What are the Symptoms of Depression?

Depression is a complex disorder and its symptoms express themselves on many levels. Depression creates physical problems, behavioral problems, distorted thinking, changes in emotional well being, troubled relationships and spiritual emptiness. The information that follows is not meant to evaluate or diagnose depression, but is only meant to serve as a general guideline. 

The symptoms of major depression can be divided into three categories:

  1. disturbances of emotion and mood
  2. changes in the “housekeeping” functions of the brain—those that regulate sleep, appetite, energy and sexual function
  3. disturbances of thinking and concentration

The most common symptoms of clinical depression include:

  • chronically sad or empty mood
  • loss of interest in ordinary pleasurable activities, including sex
  • decreased energy, fatigue, feeling slowed down, slowed movement, slurred speech
  • sleep disturbances (insomnia, early morning waking, or oversleeping)
  • eating disturbances (loss of appetite, significant weight loss or weight gain)
  • difficulty concentrating, impaired memory, difficulty in making decisions
  • agitated actions (pacing, hand-wringing, etc.)
  • feelings of guilt, worthlessness or helplessness
  • feelings of hopelessness and despair
  • thoughts and/or talk of death and suicide
  • irritability or excessive crying
  • social withdrawal or isolation
  • chronic aches and pains that don’t respond to treatment
  • suicide attempts
  • increase in addictive behavior

In the workplace, depression can be recognized by the following symptoms:

  • morale problems/lack of cooperation
  • difficulty concentrating
  • safety problems, accidents, listlessness
  • absenteeism
  • frequent complaints of being tired all the time
  • complaints of unexplained aches and pains
  • alcohol or drug abuse
  • blaming others
  • increased complaints about a spouse or significant others

For those who are at home, these symptoms may appear as:

  • a lack of interest in daily self-care routines
  • less attention paid to children (dependents)
  • not wanting to go out of the house
  • not finding any meaning to one’s day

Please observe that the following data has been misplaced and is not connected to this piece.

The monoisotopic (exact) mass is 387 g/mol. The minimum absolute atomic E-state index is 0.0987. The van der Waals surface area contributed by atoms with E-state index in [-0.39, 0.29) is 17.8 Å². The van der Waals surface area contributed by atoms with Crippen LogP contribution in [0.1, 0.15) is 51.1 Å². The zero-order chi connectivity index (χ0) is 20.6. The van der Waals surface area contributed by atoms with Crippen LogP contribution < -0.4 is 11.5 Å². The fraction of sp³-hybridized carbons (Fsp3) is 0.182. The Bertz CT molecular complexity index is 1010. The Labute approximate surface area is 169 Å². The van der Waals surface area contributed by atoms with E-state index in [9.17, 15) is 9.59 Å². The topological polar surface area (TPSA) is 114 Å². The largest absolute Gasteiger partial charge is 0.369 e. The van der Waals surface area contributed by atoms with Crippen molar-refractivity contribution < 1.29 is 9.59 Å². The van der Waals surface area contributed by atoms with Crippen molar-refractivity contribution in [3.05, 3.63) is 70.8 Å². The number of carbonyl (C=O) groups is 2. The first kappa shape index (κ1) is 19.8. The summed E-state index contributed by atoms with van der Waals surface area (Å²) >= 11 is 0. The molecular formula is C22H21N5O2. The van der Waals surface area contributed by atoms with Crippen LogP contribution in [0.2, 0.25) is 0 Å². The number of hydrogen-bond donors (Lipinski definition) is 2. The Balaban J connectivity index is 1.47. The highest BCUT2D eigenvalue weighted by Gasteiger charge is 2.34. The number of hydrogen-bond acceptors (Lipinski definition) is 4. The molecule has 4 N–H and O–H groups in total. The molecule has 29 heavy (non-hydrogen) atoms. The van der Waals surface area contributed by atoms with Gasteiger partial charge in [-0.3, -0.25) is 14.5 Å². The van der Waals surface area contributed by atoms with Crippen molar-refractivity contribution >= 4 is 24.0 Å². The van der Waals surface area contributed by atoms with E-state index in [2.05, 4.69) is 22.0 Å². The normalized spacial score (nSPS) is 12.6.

• increased addictive behavior kept a secret
  • feeling overwhelmed by ordinary tasks
  • feelings of guilt and worthlessness

In order to best apply this cluster of symptoms to your own situation, think of your symptoms in terms of three words—number, duration and intensity.

1) Number. The symptoms of depression are “additive”—that is, the greater the number of symptoms you have, the more likely you are to be clinically depressed. According to the Diagnostic and Statistical Manual of Mental Disorders (DSM IV), five or more of these symptoms should be present for a person or someone close to that person to consider him or herself “clinically depressed.”

2) Duration. The longer you have been down in the dumps, the more likely it is that you are clinically depressed. According to the DSM IV, the five or more symptoms must exist for at least two weeks for a diagnosis of major depression to be made. (In the case of dysthymia or chronic low-grade depression, symptoms must be present for two years or more.)

3) Intensity. Many of us can feel emotional pain and still cope with our daily existence. Some experiences of depression are within the normal course of living. The pain of major depression can be so great, however, that its intensity (along with the number and duration of symptoms) can significantly impair one’s ability to cope.

Getting proper help for depression begins with proper diagnosis. Of the 17 million people who suffer from depressive illnesses, over two thirds (about 12 million) receive no treatment whatsoever. The minority who do seek help typically consult a number of doctors over many years before the proper diagnosis is made. This is why if you think that you may suffer from depression, you should seek out professional help from a qualified mental health professional.

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